Assault rifles still allowed: US draft law tightens gun laws only very delicately

Assault rifles allowed
US draft law only slightly tightens gun laws

Less than a month after the massacre that killed 21 at a Texas elementary school, a bipartisan group in the US Senate passed a bill to improve gun violence protections. Critics speak of a far too lax minimum compromise.

After two devastating gun shootings in the United States, senators from Democrats and Republicans have introduced a bill for a slight tightening of gun laws. The text presented on Tuesday (local time) provides, among other things, for extended background checks on gun buyers under the age of 21. In addition, financial incentives are to be created for the individual states to temporarily remove the guns from potentially dangerous gun owners. Billions are also planned for safety in schools and better psychiatric care in the country.

The reform project does not go as far as demanded by US President Joe Biden. During the election campaign, the president had promised, among other things, to ban the sale of assault rifles to private individuals.

However, Democratic Senator Chris Murphy spoke on Tuesday of the “most important anti-gun violence law in almost 30 years”. “This law will save thousands of lives.” Senate Majority Leader Chuck Schumer also spoke of “progress” that would “save lives.” At the same time, he admitted that his party would have wished for more far-reaching measures. “Even if it’s not all we want, this law is badly needed.”

A law in general is already a success

Two serious attacks in May sparked renewed debate in the United States about tightening gun laws. First, in the state of New York, an 18-year-old shot dead ten people in front of and in a supermarket with an assault rifle, apparently for racist reasons. At an elementary school in the small Texas town of Uvalde, an 18-year-old killed 19 children and two teachers.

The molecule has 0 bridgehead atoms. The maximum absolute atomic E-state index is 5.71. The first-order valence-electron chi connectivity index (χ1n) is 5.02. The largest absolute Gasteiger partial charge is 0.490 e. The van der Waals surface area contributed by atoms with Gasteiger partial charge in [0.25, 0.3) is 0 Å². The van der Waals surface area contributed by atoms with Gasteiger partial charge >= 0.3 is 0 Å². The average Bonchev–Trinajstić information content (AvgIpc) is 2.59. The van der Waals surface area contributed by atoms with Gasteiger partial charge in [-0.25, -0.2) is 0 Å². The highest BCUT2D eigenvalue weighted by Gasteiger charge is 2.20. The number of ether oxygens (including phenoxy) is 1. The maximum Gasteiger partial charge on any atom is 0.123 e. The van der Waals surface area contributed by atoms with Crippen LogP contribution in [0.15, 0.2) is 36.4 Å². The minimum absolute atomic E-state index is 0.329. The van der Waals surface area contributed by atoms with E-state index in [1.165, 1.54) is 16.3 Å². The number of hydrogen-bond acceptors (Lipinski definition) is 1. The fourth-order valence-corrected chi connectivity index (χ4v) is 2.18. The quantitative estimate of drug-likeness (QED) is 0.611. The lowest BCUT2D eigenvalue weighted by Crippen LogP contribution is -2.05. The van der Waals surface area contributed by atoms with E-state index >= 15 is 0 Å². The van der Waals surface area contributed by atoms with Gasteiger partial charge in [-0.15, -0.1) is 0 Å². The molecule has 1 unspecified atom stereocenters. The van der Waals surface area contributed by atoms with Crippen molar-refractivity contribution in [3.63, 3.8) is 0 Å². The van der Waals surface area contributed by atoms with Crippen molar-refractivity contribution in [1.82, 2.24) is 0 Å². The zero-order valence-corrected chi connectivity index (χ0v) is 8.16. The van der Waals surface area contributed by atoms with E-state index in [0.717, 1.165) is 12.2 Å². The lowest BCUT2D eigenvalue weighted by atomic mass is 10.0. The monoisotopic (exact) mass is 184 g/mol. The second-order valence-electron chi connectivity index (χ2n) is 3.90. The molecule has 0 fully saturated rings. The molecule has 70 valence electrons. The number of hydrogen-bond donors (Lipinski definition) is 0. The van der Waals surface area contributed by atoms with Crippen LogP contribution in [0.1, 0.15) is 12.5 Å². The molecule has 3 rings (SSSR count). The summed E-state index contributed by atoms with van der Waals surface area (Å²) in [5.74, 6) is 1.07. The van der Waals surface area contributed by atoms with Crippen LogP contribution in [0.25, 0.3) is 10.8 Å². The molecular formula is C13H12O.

After the attacks, the Democrats called for stricter gun laws. However, they are dependent on cooperation with the opposition Republicans, who have a blocking minority in the Senate and have opposed restrictions on the right to own guns for decades. In view of the political polarization in the USA, the fact that both parties were able to agree on a legal text on gun law is already a success.

Republican negotiator Senator John Cornyn said Tuesday that the reform bill puts an emphasis on school safety and mental health services and includes “no new restrictions on law-abiding gun owners.” Democrats are hoping to get the bill through the Senate and then the House of Representatives in the coming days, so Biden can sign the text into law soon.

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